Friday, May 22, 2020
ICK! a delightfully disgusting book
by Melissa Stewart
112 pages; ages 8 - 12
National Geographic Children's Books, 2020 (releases June 23)
Some of the coolest things in science are also gross – so leave it to Melissa Stewart to dig deeper until she has enough to write a totally disgusting book about things slimy, smelly, and altogether ICKY! Things like animals that eat poop, squirt blood from their eyes, fling their feces – or weaponize their farts.
But, she warns, “don’t be too quick to say ick!” There’s a good reason that baby pandas eat their mom’s poop … or that cockroaches eat the fingernail clippings left on the bathroom floor. As for building a home, animals use the resources at hand. For white-nest swiftlets, that means layering thread upon thread of sticky saliva against a cave wall until a nest is formed. If that sounds yucky, you’ll want to skip the section about the bone-eating snot flower worm. And yes, that is really its name.
And you know how toads eat flies? Turns out there are flies that eat toads. Alive. Pretty disgusting, right?
Like many of Stewart’s books, this one began years ago. While on safari in Kenya and Tanzania she watched a mother black-backed jackal vomit up partially digested food in order to feed her pups. The following day she learned that some antelopes regurgitate and re-chewe their food as many as four times to extract every possible nutrient from the plants they eat. So of course, she began jotting a list of animals that vomit their dinners … and kept adding to it until she had enough examples to make a book.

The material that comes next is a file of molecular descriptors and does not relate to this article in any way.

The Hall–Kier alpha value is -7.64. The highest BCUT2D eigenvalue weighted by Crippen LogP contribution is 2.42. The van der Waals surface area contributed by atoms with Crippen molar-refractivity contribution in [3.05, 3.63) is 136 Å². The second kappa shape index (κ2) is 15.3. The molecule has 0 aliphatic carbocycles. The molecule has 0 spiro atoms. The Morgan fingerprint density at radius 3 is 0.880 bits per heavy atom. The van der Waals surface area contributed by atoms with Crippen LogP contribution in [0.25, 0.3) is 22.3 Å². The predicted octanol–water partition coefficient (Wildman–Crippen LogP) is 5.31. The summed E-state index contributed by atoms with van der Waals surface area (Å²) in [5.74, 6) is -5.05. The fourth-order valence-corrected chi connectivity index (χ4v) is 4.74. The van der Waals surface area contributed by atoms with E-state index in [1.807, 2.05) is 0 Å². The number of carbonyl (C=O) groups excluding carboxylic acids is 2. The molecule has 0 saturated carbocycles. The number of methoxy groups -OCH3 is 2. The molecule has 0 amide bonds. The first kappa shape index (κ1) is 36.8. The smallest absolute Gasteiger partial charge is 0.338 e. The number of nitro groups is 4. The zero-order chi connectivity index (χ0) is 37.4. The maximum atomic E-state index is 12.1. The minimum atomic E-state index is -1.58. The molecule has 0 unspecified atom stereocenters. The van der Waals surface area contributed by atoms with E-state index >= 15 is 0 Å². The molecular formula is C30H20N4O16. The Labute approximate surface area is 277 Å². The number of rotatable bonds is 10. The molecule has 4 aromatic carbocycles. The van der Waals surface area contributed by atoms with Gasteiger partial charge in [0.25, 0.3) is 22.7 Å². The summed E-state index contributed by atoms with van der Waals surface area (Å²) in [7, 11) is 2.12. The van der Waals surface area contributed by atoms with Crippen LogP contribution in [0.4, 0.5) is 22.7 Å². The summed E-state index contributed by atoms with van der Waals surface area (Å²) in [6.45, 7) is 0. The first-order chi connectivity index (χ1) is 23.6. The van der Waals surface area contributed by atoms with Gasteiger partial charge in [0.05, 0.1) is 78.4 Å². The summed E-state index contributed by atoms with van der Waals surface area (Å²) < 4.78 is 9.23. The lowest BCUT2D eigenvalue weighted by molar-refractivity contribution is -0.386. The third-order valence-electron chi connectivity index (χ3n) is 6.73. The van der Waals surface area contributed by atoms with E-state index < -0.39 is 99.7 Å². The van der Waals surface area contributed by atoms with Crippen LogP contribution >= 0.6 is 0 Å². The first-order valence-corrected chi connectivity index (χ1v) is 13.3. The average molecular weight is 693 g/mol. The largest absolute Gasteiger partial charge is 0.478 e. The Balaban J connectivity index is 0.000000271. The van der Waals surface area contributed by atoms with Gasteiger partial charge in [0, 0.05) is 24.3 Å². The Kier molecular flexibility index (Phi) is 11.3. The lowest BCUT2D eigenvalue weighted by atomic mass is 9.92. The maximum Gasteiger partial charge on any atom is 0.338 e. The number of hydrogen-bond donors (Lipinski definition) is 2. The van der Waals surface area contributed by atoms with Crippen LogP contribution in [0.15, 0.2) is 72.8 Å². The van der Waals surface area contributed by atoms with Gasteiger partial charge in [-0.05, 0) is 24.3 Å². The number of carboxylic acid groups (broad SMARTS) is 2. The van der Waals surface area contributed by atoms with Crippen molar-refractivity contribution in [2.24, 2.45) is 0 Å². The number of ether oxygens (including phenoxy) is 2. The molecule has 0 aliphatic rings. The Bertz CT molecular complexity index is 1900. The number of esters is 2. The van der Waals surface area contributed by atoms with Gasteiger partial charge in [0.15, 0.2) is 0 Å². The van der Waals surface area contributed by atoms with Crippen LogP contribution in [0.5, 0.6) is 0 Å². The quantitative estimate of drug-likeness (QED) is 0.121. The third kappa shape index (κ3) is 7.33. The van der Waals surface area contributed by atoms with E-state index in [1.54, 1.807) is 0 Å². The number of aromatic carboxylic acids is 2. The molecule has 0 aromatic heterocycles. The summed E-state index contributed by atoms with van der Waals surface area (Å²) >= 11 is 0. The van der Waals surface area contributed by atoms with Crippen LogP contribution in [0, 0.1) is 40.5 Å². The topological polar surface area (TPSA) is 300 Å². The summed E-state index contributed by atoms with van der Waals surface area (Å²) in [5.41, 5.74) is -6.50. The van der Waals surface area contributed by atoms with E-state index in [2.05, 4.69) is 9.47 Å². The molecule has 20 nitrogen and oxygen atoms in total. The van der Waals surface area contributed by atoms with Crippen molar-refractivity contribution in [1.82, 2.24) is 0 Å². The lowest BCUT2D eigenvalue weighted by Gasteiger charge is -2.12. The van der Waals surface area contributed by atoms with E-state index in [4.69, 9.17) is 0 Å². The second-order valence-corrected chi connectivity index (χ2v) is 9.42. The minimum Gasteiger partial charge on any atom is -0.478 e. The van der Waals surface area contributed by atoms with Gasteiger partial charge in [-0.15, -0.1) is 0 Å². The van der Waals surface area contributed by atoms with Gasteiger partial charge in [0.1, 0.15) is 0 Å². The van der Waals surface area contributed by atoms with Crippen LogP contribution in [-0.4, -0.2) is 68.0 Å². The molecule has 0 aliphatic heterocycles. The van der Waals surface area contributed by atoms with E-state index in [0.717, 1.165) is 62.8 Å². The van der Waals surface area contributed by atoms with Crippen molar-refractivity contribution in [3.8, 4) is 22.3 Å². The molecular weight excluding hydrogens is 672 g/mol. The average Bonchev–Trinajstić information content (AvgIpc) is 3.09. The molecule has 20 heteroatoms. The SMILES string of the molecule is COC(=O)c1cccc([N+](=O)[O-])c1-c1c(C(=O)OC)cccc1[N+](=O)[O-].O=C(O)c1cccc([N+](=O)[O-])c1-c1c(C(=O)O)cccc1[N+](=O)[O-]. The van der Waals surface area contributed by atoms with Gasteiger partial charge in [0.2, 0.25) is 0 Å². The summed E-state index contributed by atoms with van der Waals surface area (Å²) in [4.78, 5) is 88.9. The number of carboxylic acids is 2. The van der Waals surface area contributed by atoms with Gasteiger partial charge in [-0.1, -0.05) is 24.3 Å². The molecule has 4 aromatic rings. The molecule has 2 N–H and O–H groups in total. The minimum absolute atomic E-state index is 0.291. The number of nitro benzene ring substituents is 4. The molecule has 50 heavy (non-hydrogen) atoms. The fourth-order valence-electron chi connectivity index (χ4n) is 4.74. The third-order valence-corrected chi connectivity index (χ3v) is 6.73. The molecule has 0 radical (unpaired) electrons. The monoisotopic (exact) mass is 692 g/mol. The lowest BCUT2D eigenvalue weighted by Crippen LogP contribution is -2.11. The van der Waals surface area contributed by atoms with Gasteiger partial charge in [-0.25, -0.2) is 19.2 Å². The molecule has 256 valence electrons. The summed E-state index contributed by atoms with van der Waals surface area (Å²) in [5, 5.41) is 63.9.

I caught up with Melissa by email to ask her One Question:
Archimedes: As gross as this book is, are there any tidbits you left out that were just too ... disgusting?
Melissa: Every disgusting detail I could possibly unearth ended up in the book, but there were places where I had to tone down my language a bit. My awesome editors, Shelby Lees, encouraged me to go all out in the rough draft. Then, during revisions, she let me know when I needed to rein it in.
Right at the end of the process, Shelby and I were surprised by a mandate from someone higher up. We had to limit the number of times we used the word "fart."
We didn't have to eliminate it completely (Thank goodness!), but we did have to use it very sparingly. This was especially tricky for the spread about the western hooknose snake, which makes a farting sound to defend itself. If you read the text, you can see all the creative synonyms we came up with. It actually turned into a fun challenge.
Field trip time: keep your eyes open for disgusting and gross things in nature. Maybe you'll see a mama bird clean out the nest (that is disgusting!) or watch a wasp sting a caterpillar and then roll it into a gooey ball to carry home for hungry larvae. Even if you are limited to your back yard or balcony, there are plenty of revolting, unappetizing, nasty, odious, and yucky things happening all around you - all you have to do is pay attention.
Melissa is a member of #STEAMTeam2020. You can find out more about her at her website, and make sure to drop by her blog, Celebrate Science, where she talks about writing, nonfiction, and science (of course). Review copy provided by the publisher.